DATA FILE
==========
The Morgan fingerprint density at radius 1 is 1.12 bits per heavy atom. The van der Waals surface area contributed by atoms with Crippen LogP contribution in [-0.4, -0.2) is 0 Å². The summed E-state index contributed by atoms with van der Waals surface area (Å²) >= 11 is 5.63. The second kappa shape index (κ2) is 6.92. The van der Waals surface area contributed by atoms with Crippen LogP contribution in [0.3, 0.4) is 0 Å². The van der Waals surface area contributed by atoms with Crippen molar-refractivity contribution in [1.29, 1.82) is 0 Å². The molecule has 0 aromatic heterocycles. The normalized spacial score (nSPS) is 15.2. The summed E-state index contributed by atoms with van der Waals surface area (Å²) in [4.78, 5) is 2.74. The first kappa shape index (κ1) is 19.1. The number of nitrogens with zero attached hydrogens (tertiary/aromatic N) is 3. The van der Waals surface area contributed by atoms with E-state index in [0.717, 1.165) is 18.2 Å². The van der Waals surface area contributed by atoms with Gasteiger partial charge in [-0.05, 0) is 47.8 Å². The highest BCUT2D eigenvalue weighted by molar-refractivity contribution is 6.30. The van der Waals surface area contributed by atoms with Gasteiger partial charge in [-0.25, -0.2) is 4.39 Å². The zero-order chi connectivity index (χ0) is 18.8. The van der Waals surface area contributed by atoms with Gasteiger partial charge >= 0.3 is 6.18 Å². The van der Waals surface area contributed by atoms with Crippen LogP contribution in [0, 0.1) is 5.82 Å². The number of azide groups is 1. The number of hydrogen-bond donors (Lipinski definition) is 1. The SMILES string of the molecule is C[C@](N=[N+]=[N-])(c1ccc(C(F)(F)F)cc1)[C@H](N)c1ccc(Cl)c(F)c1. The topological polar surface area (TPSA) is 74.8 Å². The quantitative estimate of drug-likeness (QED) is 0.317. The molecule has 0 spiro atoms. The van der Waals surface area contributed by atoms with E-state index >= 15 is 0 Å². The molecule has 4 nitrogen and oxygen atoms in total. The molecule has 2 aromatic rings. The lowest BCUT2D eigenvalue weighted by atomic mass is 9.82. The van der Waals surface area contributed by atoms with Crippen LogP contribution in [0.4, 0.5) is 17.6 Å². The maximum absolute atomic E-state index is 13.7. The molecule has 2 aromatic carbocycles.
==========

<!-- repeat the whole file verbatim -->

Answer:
The Morgan fingerprint density at radius 1 is 1.12 bits per heavy atom. The van der Waals surface area contributed by atoms with Crippen LogP contribution in [-0.4, -0.2) is 0 Å². The summed E-state index contributed by atoms with van der Waals surface area (Å²) >= 11 is 5.63. The second kappa shape index (κ2) is 6.92. The van der Waals surface area contributed by atoms with Crippen LogP contribution in [0.3, 0.4) is 0 Å². The van der Waals surface area contributed by atoms with Crippen molar-refractivity contribution in [1.29, 1.82) is 0 Å². The molecule has 0 aromatic heterocycles. The normalized spacial score (nSPS) is 15.2. The summed E-state index contributed by atoms with van der Waals surface area (Å²) in [4.78, 5) is 2.74. The first kappa shape index (κ1) is 19.1. The number of nitrogens with zero attached hydrogens (tertiary/aromatic N) is 3. The van der Waals surface area contributed by atoms with E-state index in [0.717, 1.165) is 18.2 Å². The van der Waals surface area contributed by atoms with Gasteiger partial charge in [-0.05, 0) is 47.8 Å². The highest BCUT2D eigenvalue weighted by molar-refractivity contribution is 6.30. The van der Waals surface area contributed by atoms with Gasteiger partial charge in [-0.25, -0.2) is 4.39 Å². The zero-order chi connectivity index (χ0) is 18.8. The van der Waals surface area contributed by atoms with Gasteiger partial charge >= 0.3 is 6.18 Å². The van der Waals surface area contributed by atoms with Crippen LogP contribution in [0, 0.1) is 5.82 Å². The number of azide groups is 1. The number of hydrogen-bond donors (Lipinski definition) is 1. The SMILES string of the molecule is C[C@](N=[N+]=[N-])(c1ccc(C(F)(F)F)cc1)[C@H](N)c1ccc(Cl)c(F)c1. The topological polar surface area (TPSA) is 74.8 Å². The quantitative estimate of drug-likeness (QED) is 0.317. The molecule has 0 spiro atoms. The van der Waals surface area contributed by atoms with E-state index >= 15 is 0 Å². The molecule has 4 nitrogen and oxygen atoms in total. The molecule has 2 aromatic rings. The lowest BCUT2D eigenvalue weighted by atomic mass is 9.82. The van der Waals surface area contributed by atoms with Crippen LogP contribution in [0.4, 0.5) is 17.6 Å². The maximum absolute atomic E-state index is 13.7. The molecule has 2 aromatic carbocycles.